Think:Act Magazine "Rethinking Growth"
Overcrowding and tourism in the Instagram age
Influencers and social media are helping shape new travel trends like dark tourism and voluntourism.
Has the internet changed the way we see the world and how we travel through it? With influencers and tourist boards using data to fine-tune their social media and awaken our FOMO – "fear of missing out" – others are asking how we can protect the environment and quality of life in the places we now flock to photograph.
The new view of Venice
Venice is one of the world's most popular destinations – its 25 million annual tourists may be disappointed, however, if they expect the intimate gondola rides and clear views across the Grand Canal that populate online platforms. The city is now taking measures to limit the overcrowding and environmental impact caused by the giant cruise ships that pour in daily – but not before British artist Banksy was able to comment on the situation with an unofficial installation during the 2019 Venice Biennale.
The culture of sharing
From social connection to the desire to emulate our peers, Instagram plays with our primal instincts. And with over 1 billion active users, those seeking influencer status on the platform – popular users who can make sponsorship deals with brands – have to stick out. Influencers and their marketing agencies have developed their own algorithms to determine the colors, posting times, hashtags and types of images that will drive the highest levels of interaction. That can mean more influence on the market, but it also means you may see some themes repeating as you scroll through your feed.
In 2018, Chinese residents took 1,326% more overseas trips than they did in 2000 – a trend that overlapped with a boom in Chinese town planning developments that carefully mirrored foreign cities. Construction on Tianducheng, China's Paris, began in 2007 and the city boasts a one-third scale replica of the Eiffel Tower. But this suburb of Hangzhou isn't alone: China's own versions of London and Jackson Hole, Wyoming are now destinations for tourists, even if they never became the thriving communities planners once imagined.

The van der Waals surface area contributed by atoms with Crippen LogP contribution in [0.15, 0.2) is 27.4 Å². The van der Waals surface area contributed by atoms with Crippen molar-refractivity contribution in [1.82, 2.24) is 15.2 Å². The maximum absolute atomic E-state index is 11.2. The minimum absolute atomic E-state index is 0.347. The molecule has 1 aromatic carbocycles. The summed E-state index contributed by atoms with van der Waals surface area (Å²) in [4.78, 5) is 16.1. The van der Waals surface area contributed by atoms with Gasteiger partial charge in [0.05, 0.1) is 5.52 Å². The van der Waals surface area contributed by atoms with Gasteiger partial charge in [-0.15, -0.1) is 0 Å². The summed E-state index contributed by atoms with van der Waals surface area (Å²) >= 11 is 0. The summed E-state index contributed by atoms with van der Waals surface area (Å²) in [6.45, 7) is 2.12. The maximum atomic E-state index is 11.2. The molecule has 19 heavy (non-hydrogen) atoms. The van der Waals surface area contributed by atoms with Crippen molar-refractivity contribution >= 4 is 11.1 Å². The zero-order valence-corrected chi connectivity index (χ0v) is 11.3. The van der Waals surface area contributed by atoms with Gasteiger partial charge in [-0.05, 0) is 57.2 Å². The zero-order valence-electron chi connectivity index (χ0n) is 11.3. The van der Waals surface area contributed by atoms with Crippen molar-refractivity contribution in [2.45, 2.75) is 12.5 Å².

Selfless or selfish?
With packages that promise the opportunity to travel while making a difference, "voluntourism" boomed in the 2010s. Yet these arranged trips have come under increasing criticism: The length of an average stay is often too short to help establish continuity in the visited communities with some volunteers appearing to place more importance on perfecting their social media than affecting social change.
In the frame
A constructed reality
Even after waiting in line for a shot that creates the fantasy of being alone at crowded sites like Cambodia's Ta Prohm and Angkor Wat temples, professional Instagrammers will remove any signs of other people using software while manipulating other elements to maximize engagement with their posts. The process makes for beautiful images – but also for unrealistic expectations.
Taking back space
Calls for the end of the geotag
Digital popularity is physically changing the landscape. They call it the "Instagram effect" – users "geotag" their image, giving their location to the closest meter and creating a wave of tourists that all want their own selfie at some of the most magical places on Earth. But while "responsible" geotagging – giving the country rather than a specific location, for example – is gaining popularity, others have demanded faster solutions to overtourism's damage: As of October 2019, Australia's Uluru, or Ayers Rock, is now closed to tourists. It is a sacred space to the Aboriginal people.
Meeting the Macabre
The rise of dark tourism
The 9/11 Memorial, Auschwitz and Chernobyl: Sites of unspeakable tragedies are now also popular destinations. So-called "dark tourism" may have a brighter lining, however, as the local tourist board is quick to point out that China's Wenchuan Special Tourism Zone, site of the 2008 earthquake that killed 69,000, has helped create more jobs for survivors and promote local culture.
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